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Myasthenia Gravis: Case Study Analysis

The issue under analysis features the case of a 45-year-old woman, who has been experiencing consisted fatigue, particularly, after making a physical effort such as a walk or any kind of physical activity. In addition, her speaking skills seem to be impaired as her speech turned unintelligible after a few minutes of conversation. After a visit to the neurologist, the issues such as a bilateral ptosis, medial strabismus, facial paralysis and swallowing issues are apart from the problems listed above.

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Based on the symptoms listed above, one may conclude that the woman suffers from myasthenia gravis, a medical condition characterized by fatigue and progressive speech impairment (Acetylcholinesterase inhibitor treatment for myasthenia gravis, 2014). The condition involves the development of progressive muscle weakness, which aggravates as the patient engages in any form of physical activities, including exercises (Bhatnagar, 2013). Moreover, the specified disorder manifests itself in patients with an ocular motor dysfunction (Acetylcholinesterase inhibitor treatment for myasthenia gravis, 2014), as the case in point shows quite graphically.

The mechanism of the myasthenia gravis development is rather basic. According to the existing definition of the phenomenon, the disorder occurs as a result of the postsynaptic membrane destruction. To be more exact, the junctions that are created as an axon reaches the muscle fiber neuron and that is identified as a postsynaptic membrane can no longer release acetylcholine so that the nerve impulse could be transformed into the muscular fiber contraction. The muscle weakness mentioned above, therefore, can be viewed as the effect of the antibodies preventing the acetylcholine receptors from creating a junction with the axon (Myasthenia gravis, 2015). The problem above can occur as a result of a defect that prevents the successful contraction of the membrane. Particularly, the process of the disorder development must have been reinforced after the introduction of the patient to an acetylcholinesterase (AChE) drug. The latter is typically known as the inhibitor that blocks the operation of certain neurotransmitters in the human body (Bhatnagar, 2013).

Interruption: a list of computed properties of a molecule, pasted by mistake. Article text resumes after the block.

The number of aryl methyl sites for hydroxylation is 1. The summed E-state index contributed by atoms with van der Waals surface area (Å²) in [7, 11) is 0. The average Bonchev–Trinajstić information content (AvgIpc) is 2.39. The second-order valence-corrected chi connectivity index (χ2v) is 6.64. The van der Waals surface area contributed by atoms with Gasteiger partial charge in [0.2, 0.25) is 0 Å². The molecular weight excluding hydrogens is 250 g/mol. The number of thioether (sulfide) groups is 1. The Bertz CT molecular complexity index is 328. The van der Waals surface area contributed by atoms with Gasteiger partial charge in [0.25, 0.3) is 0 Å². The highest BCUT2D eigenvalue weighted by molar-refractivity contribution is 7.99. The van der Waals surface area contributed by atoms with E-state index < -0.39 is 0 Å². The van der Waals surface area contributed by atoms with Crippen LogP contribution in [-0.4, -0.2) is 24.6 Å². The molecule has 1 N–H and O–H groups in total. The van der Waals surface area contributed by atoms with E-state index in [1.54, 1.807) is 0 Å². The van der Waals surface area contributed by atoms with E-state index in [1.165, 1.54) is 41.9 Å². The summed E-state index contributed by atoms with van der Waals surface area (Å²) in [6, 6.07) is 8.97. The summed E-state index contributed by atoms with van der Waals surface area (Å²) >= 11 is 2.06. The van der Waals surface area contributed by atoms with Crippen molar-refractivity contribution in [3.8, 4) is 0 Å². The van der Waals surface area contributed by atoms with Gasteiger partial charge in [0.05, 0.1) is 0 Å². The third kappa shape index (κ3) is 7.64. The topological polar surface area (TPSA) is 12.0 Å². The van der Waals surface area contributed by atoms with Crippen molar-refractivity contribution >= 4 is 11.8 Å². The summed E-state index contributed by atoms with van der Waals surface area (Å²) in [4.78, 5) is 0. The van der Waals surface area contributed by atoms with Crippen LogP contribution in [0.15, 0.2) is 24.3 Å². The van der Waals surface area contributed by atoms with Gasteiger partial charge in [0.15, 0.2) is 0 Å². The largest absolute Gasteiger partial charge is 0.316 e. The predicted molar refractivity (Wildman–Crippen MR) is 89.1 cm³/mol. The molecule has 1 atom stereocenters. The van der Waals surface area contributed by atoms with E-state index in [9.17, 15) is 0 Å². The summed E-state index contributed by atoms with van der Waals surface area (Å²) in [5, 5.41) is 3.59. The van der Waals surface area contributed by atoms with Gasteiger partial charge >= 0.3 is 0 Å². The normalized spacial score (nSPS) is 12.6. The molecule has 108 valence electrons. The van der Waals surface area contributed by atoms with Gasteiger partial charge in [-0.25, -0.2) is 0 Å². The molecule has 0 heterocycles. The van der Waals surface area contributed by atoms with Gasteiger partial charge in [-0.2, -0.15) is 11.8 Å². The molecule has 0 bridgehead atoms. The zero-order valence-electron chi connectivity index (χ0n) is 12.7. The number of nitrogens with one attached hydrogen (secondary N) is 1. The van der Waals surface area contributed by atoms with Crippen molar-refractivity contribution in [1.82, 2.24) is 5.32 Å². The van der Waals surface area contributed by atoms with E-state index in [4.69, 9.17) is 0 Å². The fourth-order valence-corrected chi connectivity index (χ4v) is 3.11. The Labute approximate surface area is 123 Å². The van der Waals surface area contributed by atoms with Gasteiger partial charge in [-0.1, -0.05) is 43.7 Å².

The fact that the patient is in her forties should not be viewed as an argument either against or in favor of the diagnosis, as the instance of myasthenia gravis may occur at any age, according to the existing information (NINDS congenital myasthenia information page, 2016). More importantly, the specified disorder is claimed to occur at a genetic level; herein the necessity to track the patient’s family history down lies. Indeed, the identified problem can be an instance of a congenital myasthenic syndrome (Bhatnagar, 2013), which, in its turn, triggers a genetic mutation of cells and contributes to the development of MG prerequisites in a patient. It should be borne in mind, though, that there is a tangible difference between MG and the congenital myasthenic syndrome. While the former is caused by gene mutation, the development of the latter is enhanced by antibodies (Acetylcholinesterase inhibitor treatment for myasthenia gravis, 2014).

To address the specified instance of MG, a nurse must consider running the tests that will help identify the type of the disorder. To be more exact, the tests such as RAPSN, CHAT, and COLQ) (NINDS congenital myasthenia information page, 2016) must be considered as the first choice tools. Afterward, the nurse must identify the tools that will help address the lack of response to the signal between the nerve and the muscle (Bhatnagar, 2013). It is suggested that the medications such as fluoxetine, ephedrine, 3,4-diaminopyridine, etc. (NINDS congenital myasthenia information page, 2016) should be prescribed. In case of a timely management of the issue, a recovery is likely to become a possibility.

Reference List

Acetylcholinesterase inhibitor treatment for myasthenia gravis. (2014). Web.

Bhatnagar, A. (2013). Neuroscience for the study of communicative disorders (4th ed.). Philadelphia, PA: Lippincott, Williams, & Wilkins.

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Myasthenia gravis. (2015). Web.

NINDS congenital myasthenia information page. (2016). Web.

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